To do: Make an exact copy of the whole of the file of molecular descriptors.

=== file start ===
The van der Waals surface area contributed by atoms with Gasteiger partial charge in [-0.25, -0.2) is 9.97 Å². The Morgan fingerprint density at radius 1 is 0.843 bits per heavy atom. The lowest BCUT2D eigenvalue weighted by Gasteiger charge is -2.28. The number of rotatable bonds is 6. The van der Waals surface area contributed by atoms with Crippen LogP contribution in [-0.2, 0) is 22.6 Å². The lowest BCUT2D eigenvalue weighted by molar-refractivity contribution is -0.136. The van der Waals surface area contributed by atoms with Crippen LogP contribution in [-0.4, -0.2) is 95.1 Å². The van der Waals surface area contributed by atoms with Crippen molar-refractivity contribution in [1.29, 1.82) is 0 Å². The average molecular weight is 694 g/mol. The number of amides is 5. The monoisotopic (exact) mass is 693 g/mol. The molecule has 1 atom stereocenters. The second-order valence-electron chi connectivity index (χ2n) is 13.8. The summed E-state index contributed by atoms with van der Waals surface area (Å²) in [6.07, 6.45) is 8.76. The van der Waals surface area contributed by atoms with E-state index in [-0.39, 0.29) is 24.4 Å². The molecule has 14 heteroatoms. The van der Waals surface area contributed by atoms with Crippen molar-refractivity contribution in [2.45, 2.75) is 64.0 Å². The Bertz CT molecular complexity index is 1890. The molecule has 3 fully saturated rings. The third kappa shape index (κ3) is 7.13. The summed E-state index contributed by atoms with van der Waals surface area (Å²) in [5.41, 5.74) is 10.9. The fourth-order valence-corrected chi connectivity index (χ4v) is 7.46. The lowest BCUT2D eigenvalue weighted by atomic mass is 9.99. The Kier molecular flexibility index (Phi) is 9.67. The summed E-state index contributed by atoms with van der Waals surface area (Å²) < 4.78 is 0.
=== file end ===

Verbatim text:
The van der Waals surface area contributed by atoms with Gasteiger partial charge in [-0.25, -0.2) is 9.97 Å². The Morgan fingerprint density at radius 1 is 0.843 bits per heavy atom. The lowest BCUT2D eigenvalue weighted by Gasteiger charge is -2.28. The number of rotatable bonds is 6. The van der Waals surface area contributed by atoms with Crippen LogP contribution in [-0.2, 0) is 22.6 Å². The lowest BCUT2D eigenvalue weighted by molar-refractivity contribution is -0.136. The van der Waals surface area contributed by atoms with Crippen LogP contribution in [-0.4, -0.2) is 95.1 Å². The van der Waals surface area contributed by atoms with Crippen molar-refractivity contribution in [1.29, 1.82) is 0 Å². The average molecular weight is 694 g/mol. The number of amides is 5. The monoisotopic (exact) mass is 693 g/mol. The molecule has 1 atom stereocenters. The second-order valence-electron chi connectivity index (χ2n) is 13.8. The summed E-state index contributed by atoms with van der Waals surface area (Å²) in [6.07, 6.45) is 8.76. The van der Waals surface area contributed by atoms with E-state index in [-0.39, 0.29) is 24.4 Å². The molecule has 14 heteroatoms. The van der Waals surface area contributed by atoms with Crippen molar-refractivity contribution in [2.45, 2.75) is 64.0 Å². The Bertz CT molecular complexity index is 1890. The molecule has 3 fully saturated rings. The third kappa shape index (κ3) is 7.13. The summed E-state index contributed by atoms with van der Waals surface area (Å²) in [5.41, 5.74) is 10.9. The fourth-order valence-corrected chi connectivity index (χ4v) is 7.46. The lowest BCUT2D eigenvalue weighted by atomic mass is 9.99. The Kier molecular flexibility index (Phi) is 9.67. The summed E-state index contributed by atoms with van der Waals surface area (Å²) < 4.78 is 0.